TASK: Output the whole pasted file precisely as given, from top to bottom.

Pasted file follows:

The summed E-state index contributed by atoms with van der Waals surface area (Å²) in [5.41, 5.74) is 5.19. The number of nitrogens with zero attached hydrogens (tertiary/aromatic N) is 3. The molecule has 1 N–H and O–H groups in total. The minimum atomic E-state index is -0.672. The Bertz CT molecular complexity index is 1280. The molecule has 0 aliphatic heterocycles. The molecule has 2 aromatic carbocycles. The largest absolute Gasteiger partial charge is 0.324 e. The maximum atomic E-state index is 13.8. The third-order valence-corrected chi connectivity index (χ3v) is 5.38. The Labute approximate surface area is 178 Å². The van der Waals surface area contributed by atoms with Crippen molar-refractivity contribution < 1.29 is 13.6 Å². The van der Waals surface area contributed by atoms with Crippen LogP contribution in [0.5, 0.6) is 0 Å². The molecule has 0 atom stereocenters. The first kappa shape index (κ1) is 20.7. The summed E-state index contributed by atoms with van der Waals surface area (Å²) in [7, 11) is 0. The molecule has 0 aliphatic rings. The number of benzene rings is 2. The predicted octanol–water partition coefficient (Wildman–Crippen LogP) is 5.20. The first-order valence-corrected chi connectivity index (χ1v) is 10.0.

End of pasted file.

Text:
The summed E-state index contributed by atoms with van der Waals surface area (Å²) in [5.41, 5.74) is 5.19. The number of nitrogens with zero attached hydrogens (tertiary/aromatic N) is 3. The molecule has 1 N–H and O–H groups in total. The minimum atomic E-state index is -0.672. The Bertz CT molecular complexity index is 1280. The molecule has 0 aliphatic heterocycles. The molecule has 2 aromatic carbocycles. The largest absolute Gasteiger partial charge is 0.324 e. The maximum atomic E-state index is 13.8. The third-order valence-corrected chi connectivity index (χ3v) is 5.38. The Labute approximate surface area is 178 Å². The van der Waals surface area contributed by atoms with Crippen molar-refractivity contribution < 1.29 is 13.6 Å². The van der Waals surface area contributed by atoms with Crippen LogP contribution in [0.5, 0.6) is 0 Å². The molecule has 0 atom stereocenters. The first kappa shape index (κ1) is 20.7. The summed E-state index contributed by atoms with van der Waals surface area (Å²) in [7, 11) is 0. The molecule has 0 aliphatic rings. The number of benzene rings is 2. The predicted octanol–water partition coefficient (Wildman–Crippen LogP) is 5.20. The first-order valence-corrected chi connectivity index (χ1v) is 10.0.